i just learned the term ghosting recently. it’s what happens when you have a text relationship with someone and then suddenly they stop texting and disappear. it’s a new part of relationships that i’m glad i don’t have to deal with. all that uncertainty and all those unanswered questions. on the other hand. about this time of year, i start getting the urge to do some ghosting myself. just sort of drifting off in to a creative corner somewhere, where no one can find me for a while.
with a husband who’s a food writer, the subject of taste, and how it changes with context, comes up fairly frequently. i have an autoimmune syndrome that makes my mouth very dry and i’m sure as a result that i taste things differently from him, and from most others. how then do you decide what tastes “good” or “right” if everyone is tasting something different? this teasel is another example of the power of context. this was my first still blog subject, in france, against a white background, at a time when i was taking prospective test shots to decide whether this idea would even work. so even though i know wild teasel is an invasive pest in parts of california, i always see its prickly, arthropod shape as something to love like family, or like that ugly first dog with a snaggletooth underbite whom no dog since has ever really replaced.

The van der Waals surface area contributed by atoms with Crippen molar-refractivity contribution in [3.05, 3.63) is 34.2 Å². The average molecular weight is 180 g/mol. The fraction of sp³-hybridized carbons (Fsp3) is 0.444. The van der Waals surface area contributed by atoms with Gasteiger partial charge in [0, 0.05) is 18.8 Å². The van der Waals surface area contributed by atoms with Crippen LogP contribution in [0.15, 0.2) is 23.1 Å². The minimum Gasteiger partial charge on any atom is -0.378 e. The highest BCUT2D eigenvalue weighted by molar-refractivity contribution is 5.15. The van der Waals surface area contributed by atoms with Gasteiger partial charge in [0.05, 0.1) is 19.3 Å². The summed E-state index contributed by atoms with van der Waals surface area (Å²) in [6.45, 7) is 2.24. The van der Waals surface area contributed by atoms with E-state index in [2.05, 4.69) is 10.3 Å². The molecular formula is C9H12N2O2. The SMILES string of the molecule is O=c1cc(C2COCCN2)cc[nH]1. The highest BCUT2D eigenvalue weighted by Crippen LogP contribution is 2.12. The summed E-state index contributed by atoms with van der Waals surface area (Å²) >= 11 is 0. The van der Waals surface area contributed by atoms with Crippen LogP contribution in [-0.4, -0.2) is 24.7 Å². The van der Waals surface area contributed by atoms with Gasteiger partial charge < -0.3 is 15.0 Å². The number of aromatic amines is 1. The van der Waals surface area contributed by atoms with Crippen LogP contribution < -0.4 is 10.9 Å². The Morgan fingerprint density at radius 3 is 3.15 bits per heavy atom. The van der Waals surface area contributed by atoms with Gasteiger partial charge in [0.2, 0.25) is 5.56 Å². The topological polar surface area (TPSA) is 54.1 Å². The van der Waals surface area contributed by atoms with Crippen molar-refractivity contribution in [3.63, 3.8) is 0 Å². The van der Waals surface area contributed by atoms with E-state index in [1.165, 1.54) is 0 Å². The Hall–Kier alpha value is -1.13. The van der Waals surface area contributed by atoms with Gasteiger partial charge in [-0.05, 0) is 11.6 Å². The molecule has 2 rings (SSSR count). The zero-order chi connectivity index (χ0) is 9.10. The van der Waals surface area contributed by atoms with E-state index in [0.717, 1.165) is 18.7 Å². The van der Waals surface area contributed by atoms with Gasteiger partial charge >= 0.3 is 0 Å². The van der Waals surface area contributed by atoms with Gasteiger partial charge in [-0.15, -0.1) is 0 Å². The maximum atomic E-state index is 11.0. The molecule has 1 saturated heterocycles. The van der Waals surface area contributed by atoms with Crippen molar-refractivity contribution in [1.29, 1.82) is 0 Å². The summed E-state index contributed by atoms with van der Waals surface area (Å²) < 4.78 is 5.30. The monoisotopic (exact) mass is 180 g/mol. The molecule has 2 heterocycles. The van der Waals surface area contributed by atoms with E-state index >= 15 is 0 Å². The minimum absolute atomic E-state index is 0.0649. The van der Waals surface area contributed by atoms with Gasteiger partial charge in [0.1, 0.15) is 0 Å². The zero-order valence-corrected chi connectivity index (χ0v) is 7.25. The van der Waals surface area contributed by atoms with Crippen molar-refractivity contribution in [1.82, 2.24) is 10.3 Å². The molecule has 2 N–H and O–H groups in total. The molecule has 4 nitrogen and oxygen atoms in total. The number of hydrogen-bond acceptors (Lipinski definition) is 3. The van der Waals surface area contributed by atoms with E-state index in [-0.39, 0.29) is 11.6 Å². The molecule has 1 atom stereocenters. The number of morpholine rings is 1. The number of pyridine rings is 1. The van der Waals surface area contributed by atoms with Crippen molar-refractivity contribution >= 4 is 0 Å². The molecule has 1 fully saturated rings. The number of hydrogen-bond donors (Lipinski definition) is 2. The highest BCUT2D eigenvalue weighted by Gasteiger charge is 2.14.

wild teasel comb (dipsacus)
so of course, now that i have decided to switch back to a white background, i am seeing all the things i love about black. like the veiny details of this hydrangea flower, that are amplified by the side lighting that works so well against a black background. it’s like i just decided for sure to break up with my high school boyfriend, and now he’s driving away and i’m so, so sad.
lacecap hydrangea in winter
hope and its opposite
dried bract and empty seed pods, hanging next to buds full of sap. it’s good to see both sides of the optimism/pessimism spectrum. i was a bud who married a bract. and now we are both a little of both. which is a kind of growth all by itself.
winter basswood branch with buds and seed bract
this wasp nest looks a little weatherbeaten, and it reminds me of a weatherbeaten cabin out there somewhere in the north woods, grayed by wind and snow and rain, with a couple of shutters hanging cockeyed. i’ve never really thought about the word “weatherbeaten,” but it’s a good word. here in the north, we pride ourselves on our immunity from the excesses of weather that would leave people from other regions prostrate. but the weather does beat you here. it throws punches, and scratches your skin, and issues threats. we fight back. but we are all a little bit weatherbeaten.
paper wasp nest